We all know Captain Robert Falcon Scott as one of the tragic heroes of the heroic age of polar exploration: in 1912 he reached the South Pole, only to discover that the Norwegian Amundsen had beaten him to it. Scott and his companions did not survive the return trip. Scott’s polar career had already started in 1901, when he set off on a scientific expedition in the legendary ship the Discovery.
As a lover and collector of stories on the history of polar exploration – and of ephemera like this tea canister decorated with amateuristic images of ‘Empire hero’ Scott – I was thrilled to visit the Discovery in the Scottish city of Dundee. As chance would have it, a few years ago I also visited the Fram in Oslo – the ship with which Amundsen won the race to the South Pole. My very first book, IJsvermaak, was an anthology drawn from my own collection of polar travel stories.
What I love about visiting a ship like this is that you get a feel for what life on board was like. Above all: cramped, with 48 men, some twenty dogs and even 45 terrified sheep on deck gifted by farmers in New Zealand before the ship headed south. Along with all the food and drink, the coal, and the scientific equipment: the expedition studied magnetism and marine life and made the first expedition to the colony of emperor penguins on Cape Crozier. Statues of these penguins decorate the square in front of the visitor’s center.
Officers had their own huts, and drank wine with their meals; the men shared tight quarters and drank beer – as long as it lasted. But it could also be congenial on board: the cook did his best to provide special meals on festive occasions, as one of the menus in the glass cases shows, with pea soup, roast beef with Yorkshire pudding, pancakes and cheese.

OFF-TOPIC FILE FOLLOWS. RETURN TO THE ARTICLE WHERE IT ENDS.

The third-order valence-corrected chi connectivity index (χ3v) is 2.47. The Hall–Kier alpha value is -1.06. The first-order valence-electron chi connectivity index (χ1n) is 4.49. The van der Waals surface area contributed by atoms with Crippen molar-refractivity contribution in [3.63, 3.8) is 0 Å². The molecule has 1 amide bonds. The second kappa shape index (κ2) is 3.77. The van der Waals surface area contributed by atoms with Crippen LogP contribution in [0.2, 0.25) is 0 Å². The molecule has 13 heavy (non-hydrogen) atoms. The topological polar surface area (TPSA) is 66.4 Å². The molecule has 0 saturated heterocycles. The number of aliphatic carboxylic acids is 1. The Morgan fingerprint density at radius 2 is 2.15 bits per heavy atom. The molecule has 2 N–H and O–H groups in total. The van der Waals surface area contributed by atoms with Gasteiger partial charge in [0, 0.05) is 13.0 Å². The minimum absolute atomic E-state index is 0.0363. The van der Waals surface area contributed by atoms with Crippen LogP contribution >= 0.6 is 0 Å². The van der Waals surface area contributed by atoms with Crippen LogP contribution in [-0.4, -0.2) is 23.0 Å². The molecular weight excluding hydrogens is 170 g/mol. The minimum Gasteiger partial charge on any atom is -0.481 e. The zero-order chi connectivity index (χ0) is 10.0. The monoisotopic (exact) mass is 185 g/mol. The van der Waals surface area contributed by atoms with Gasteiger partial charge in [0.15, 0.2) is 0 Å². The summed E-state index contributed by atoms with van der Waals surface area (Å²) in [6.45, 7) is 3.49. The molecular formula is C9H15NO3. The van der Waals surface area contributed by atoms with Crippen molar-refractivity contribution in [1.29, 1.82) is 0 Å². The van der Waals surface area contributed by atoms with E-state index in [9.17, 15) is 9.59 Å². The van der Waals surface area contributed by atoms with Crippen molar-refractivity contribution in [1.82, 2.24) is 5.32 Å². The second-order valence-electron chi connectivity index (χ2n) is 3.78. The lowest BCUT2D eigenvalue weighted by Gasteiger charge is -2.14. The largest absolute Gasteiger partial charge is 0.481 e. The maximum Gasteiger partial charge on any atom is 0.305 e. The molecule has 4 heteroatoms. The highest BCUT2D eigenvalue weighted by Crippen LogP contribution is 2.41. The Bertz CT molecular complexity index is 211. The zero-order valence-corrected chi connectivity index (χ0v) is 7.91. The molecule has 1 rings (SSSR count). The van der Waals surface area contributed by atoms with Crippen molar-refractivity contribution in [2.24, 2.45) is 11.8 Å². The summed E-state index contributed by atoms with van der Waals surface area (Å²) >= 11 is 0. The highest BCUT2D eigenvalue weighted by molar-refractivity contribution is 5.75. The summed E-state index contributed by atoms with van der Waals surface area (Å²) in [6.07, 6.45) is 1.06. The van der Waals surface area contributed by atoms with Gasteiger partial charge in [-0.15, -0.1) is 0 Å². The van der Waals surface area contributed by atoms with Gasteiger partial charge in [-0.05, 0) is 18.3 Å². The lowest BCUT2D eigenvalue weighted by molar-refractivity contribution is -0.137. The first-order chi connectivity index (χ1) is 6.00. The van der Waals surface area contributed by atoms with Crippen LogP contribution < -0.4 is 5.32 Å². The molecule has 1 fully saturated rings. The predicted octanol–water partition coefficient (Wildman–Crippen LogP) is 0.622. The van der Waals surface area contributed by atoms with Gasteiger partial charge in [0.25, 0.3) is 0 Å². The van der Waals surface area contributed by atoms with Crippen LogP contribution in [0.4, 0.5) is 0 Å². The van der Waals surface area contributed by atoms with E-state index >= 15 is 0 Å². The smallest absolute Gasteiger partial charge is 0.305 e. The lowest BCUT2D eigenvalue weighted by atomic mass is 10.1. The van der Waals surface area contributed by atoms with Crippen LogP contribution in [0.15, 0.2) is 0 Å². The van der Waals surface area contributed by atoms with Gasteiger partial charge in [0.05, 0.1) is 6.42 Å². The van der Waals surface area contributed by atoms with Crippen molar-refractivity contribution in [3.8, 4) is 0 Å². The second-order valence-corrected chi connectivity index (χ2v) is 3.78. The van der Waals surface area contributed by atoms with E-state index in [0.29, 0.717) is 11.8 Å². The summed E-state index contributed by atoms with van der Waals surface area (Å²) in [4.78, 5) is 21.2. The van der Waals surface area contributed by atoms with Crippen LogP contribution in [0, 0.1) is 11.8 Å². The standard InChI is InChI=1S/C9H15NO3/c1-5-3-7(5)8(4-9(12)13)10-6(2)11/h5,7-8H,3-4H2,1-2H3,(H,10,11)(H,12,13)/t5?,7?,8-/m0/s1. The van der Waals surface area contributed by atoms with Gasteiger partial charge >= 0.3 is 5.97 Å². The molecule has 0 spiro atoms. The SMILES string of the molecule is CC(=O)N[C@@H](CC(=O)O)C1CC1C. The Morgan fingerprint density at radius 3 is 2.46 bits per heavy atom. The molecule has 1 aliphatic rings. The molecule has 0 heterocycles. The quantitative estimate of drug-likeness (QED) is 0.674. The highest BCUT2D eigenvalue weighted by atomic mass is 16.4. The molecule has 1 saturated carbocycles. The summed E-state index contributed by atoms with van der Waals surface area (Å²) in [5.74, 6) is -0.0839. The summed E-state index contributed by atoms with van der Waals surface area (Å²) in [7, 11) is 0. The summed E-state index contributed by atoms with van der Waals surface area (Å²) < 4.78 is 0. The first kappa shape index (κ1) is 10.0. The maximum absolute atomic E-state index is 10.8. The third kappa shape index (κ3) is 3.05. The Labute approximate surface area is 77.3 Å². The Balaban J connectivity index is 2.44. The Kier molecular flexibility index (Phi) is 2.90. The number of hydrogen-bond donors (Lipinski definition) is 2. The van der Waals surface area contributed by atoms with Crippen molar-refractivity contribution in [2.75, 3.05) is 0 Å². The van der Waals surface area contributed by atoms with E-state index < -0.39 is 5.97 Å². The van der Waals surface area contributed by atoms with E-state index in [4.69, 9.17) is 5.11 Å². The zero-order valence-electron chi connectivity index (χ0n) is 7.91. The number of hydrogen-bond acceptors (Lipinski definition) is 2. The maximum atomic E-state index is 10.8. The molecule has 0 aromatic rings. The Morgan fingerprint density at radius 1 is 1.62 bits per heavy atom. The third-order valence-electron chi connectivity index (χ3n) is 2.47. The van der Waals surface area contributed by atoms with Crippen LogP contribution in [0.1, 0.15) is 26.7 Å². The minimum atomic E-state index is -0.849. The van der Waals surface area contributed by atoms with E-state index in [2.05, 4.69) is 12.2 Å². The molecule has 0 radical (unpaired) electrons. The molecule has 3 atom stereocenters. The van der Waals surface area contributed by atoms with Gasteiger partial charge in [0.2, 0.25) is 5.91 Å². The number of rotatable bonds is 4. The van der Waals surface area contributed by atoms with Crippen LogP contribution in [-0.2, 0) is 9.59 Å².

Second-in-command Ernest Shackleton, later a famous polar explorer in his own right, published a ‘newspaper’ on board, the South Polar Times. It is now one of the costliest polar collectors’ items: a copy came on the market a couple years ago for over 25,500 dollars.
Wandering around on board now, peering into the galley and the huts and the mess room, you can only imagine the fear the men must have felt when they were stuck in the ice first for one winter, then a second, with food supplies and coal diminishing and never knowing whether they would ultimately survive.
Why is the ship here in Dundee, I wondered? The answer turned out to be simple: the city won the commission because its shipyards had experience building whaling ships. (Dundee’s most important product was jute, and they used whale oil to soften the fibers). The shipbuilders knew that wood could better withstand the pressure of the ice than steel. The hull of the Discovery, therefore, was 66 centimeters thick and composed of ten different kinds of wood.
After many other (polar) trips, the Discovery returned home to Dundee in 1986, and is now a major attraction along the River Tay. Right next to it, the new Scottish design museum V&A Dundee designed by architect Kengo Kuma is under construction and will open in 2018. Although the new museum dwarfs the ship, the juxtaposition is apt: the Discovery is in fact a brilliant example of Scottish design.